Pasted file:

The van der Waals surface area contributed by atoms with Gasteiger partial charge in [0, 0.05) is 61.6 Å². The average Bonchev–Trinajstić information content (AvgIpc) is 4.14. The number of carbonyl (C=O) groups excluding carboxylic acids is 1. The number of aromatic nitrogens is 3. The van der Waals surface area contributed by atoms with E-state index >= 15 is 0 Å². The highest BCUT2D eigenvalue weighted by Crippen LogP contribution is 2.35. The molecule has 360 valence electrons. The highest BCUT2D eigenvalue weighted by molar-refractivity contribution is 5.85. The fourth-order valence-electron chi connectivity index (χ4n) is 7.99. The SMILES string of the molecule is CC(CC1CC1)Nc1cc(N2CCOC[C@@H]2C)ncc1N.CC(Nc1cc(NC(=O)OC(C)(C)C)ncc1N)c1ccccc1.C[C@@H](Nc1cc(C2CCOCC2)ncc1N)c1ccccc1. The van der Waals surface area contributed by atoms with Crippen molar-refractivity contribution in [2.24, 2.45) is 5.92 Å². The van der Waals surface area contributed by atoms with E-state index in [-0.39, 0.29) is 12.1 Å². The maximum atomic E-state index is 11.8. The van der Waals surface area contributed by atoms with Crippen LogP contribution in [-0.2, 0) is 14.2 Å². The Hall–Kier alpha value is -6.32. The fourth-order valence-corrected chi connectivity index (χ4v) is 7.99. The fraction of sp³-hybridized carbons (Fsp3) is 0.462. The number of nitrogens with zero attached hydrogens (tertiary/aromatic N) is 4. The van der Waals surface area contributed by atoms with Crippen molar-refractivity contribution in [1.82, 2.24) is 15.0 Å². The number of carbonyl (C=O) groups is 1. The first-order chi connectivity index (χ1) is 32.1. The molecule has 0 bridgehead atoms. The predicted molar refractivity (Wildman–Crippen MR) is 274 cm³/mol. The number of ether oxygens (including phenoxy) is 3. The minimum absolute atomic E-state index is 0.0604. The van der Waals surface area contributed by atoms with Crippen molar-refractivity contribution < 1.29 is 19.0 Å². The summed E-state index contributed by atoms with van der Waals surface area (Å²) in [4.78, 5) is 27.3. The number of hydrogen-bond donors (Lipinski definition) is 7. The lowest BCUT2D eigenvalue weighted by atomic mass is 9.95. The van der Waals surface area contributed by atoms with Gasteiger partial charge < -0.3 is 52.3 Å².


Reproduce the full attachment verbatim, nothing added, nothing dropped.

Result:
The van der Waals surface area contributed by atoms with Gasteiger partial charge in [0, 0.05) is 61.6 Å². The average Bonchev–Trinajstić information content (AvgIpc) is 4.14. The number of carbonyl (C=O) groups excluding carboxylic acids is 1. The number of aromatic nitrogens is 3. The van der Waals surface area contributed by atoms with E-state index >= 15 is 0 Å². The highest BCUT2D eigenvalue weighted by Crippen LogP contribution is 2.35. The molecule has 360 valence electrons. The highest BCUT2D eigenvalue weighted by molar-refractivity contribution is 5.85. The fourth-order valence-electron chi connectivity index (χ4n) is 7.99. The SMILES string of the molecule is CC(CC1CC1)Nc1cc(N2CCOC[C@@H]2C)ncc1N.CC(Nc1cc(NC(=O)OC(C)(C)C)ncc1N)c1ccccc1.C[C@@H](Nc1cc(C2CCOCC2)ncc1N)c1ccccc1. The van der Waals surface area contributed by atoms with Crippen molar-refractivity contribution in [2.24, 2.45) is 5.92 Å². The van der Waals surface area contributed by atoms with E-state index in [-0.39, 0.29) is 12.1 Å². The maximum atomic E-state index is 11.8. The van der Waals surface area contributed by atoms with Crippen LogP contribution in [-0.2, 0) is 14.2 Å². The Hall–Kier alpha value is -6.32. The fourth-order valence-corrected chi connectivity index (χ4v) is 7.99. The fraction of sp³-hybridized carbons (Fsp3) is 0.462. The number of nitrogens with zero attached hydrogens (tertiary/aromatic N) is 4. The van der Waals surface area contributed by atoms with Crippen molar-refractivity contribution in [1.82, 2.24) is 15.0 Å². The number of carbonyl (C=O) groups is 1. The first-order chi connectivity index (χ1) is 32.1. The molecule has 0 bridgehead atoms. The predicted molar refractivity (Wildman–Crippen MR) is 274 cm³/mol. The number of ether oxygens (including phenoxy) is 3. The minimum absolute atomic E-state index is 0.0604. The van der Waals surface area contributed by atoms with Crippen molar-refractivity contribution < 1.29 is 19.0 Å². The summed E-state index contributed by atoms with van der Waals surface area (Å²) in [4.78, 5) is 27.3. The number of hydrogen-bond donors (Lipinski definition) is 7. The lowest BCUT2D eigenvalue weighted by atomic mass is 9.95. The van der Waals surface area contributed by atoms with Gasteiger partial charge < -0.3 is 52.3 Å².